A human resources consultant from the payroll service firm PayChex will work with the town to develop comprehensive anti-discrimination/anti-harassment training for municipal employees and volunteers.
According to a resolution passed by the Town Council on June 22, the consultant will not be a salaried employee and will be paid no more than $34,000 annually. The consultant will not receive benefits.
The move came just weeks after the council announced that it will overhaul and strengthen the training programs currently offered to municipal employees and such volunteers as members of the Office of Emergency Management and the Secaucus Volunteer Fire Department.
Seniors can get a $20 voucher for the farmer’s market.
Town officials have grappled with ways to limit exposure to lawsuits since losing a civil case brought by a gay couple in 2008. In their lawsuit, the men alleged that they endured two years of harassment from some of the firefighters assigned to Engine Co. 2 – harassment they said was reported to local police and other authorities. No criminal charges were filed in the matter, but three firefighters were implicated in police reports and court testimony.
In June 2008 a Hudson County Superior Court jury awarded the men $2.8 million in damages, plus another $2 million in legal fees, because the jury concluded the town hadn’t adequately protected their civil rights.
Following the loss of the lawsuit, the MEL and other insurers that paid out the jury award demanded that Secaucus improve its anti-harassment training for municipal volunteers. The requirement led to the creation of the 12-minute video, which is now mandatory viewing for all Secaucus volunteers.
Although paid employees receive a more in-depth and comprehensive training, Mayor Michael Gonnelli and members of his administration, who took office in January, have been critical of the anti-harassment training currently offered. They have also been critical of the town’s lack of an anti-discrimination policy, as is standard in most places of business.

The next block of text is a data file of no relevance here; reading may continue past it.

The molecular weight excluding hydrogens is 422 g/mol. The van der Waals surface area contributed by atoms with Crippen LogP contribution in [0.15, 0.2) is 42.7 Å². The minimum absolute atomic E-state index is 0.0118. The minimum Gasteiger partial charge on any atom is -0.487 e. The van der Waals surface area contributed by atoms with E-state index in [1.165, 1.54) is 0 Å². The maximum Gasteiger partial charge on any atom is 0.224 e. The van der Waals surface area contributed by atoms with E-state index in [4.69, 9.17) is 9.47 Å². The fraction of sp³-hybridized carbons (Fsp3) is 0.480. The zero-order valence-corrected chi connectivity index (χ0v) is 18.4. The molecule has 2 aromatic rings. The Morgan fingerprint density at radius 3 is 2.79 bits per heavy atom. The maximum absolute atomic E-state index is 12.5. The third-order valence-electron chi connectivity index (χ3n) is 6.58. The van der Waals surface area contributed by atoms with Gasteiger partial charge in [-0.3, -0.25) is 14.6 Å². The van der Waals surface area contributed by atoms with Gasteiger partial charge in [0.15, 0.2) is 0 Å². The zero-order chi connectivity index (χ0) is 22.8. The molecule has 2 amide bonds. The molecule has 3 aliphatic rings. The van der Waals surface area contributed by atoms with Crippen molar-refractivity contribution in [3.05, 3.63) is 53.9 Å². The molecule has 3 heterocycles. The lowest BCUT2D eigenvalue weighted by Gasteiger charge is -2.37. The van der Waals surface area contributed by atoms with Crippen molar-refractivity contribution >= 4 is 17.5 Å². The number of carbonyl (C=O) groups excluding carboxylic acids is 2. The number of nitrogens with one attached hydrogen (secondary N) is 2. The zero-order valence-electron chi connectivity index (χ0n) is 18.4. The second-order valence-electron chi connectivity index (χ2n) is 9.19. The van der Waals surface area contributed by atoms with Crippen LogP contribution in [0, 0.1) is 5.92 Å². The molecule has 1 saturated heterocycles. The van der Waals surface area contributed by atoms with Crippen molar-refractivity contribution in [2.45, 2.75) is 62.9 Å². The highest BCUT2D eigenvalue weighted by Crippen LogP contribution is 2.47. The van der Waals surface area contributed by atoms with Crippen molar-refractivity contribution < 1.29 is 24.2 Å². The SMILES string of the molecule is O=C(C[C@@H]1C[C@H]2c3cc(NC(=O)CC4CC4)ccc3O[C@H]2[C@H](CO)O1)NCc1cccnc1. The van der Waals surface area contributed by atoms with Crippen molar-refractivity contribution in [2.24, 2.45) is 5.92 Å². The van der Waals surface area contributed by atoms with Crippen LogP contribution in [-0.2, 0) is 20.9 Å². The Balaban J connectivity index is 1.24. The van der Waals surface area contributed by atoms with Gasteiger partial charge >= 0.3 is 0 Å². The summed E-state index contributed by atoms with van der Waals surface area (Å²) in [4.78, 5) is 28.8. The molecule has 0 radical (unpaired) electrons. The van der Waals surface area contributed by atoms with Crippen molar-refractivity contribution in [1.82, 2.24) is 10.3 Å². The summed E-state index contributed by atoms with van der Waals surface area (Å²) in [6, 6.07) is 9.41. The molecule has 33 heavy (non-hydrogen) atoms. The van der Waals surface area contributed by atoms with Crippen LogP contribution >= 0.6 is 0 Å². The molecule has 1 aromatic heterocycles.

“That leaves us very vulnerable to lawsuits,” said 1st Ward Town Councilman Robert Costantino last month. “And as a town that just lost a [multi-million dollar lawsuit], we want to limit the chance of that happening again.”
Earlier this year Secaucus began using PayChex for its payroll services. The company, Costantino explained last month, offers various human resource services to its clients at a reduced cost.
In addition to the new training, Town Attorney Anthony D’Elia has been working with the council to develop an anti-discrimination/anti-harassment policy.
E-mail E. Assata Wright at firstname.lastname@example.org. Farmer’s market debuts, flea market coming
June 9 marked the debut of the town’s first-ever farmer’s market, which will be held each Friday through October. The market, which was announced by Mayor Michael Gonnelli at the June 22 council meeting, will give residents an opportunity to purchase fresh, regionally grown fruit and produce.
“For anyone who isn’t familiar with these markets, they’re a great way to support local farmers while getting great quality vegetables and fruit, which a lot of people in town have been asking for,” the mayor said.
To help make the market more accessible to elderly residents, the mayor announced last week that vouchers worth $20 will be available to low-income seniors ages 62 and older this summer. For more information, call (201) 330-2034.
Since last year’s closure of the Stop & Shop at Mill Creek Mall, some residents have complained about the lack of a supermarket in town. They have specifically been critical of the perceived lack of places to purchase fresh fruit and vegetables. The market should help fill this void.
The market will be set up in the parking lot of the Secaucus Public Library and Business Resource Center parking lot from 1 to 7 p.m.
The council also announced a town-wide flea market, scheduled for Saturday, July 17 from 8:30 a.m. to 1 p.m. This event will be held at Secaucus High School.
Residents are invited to lease vending space and sell off gently-used items they no longer want.
As an added caveat, the mayor stated that “at the end of the day, anything you don’t sell, the town will cart away and dispose for you, if you want.”
Proceeds from vending space rentals will benefit the Secaucus Youth Alliance. – EAW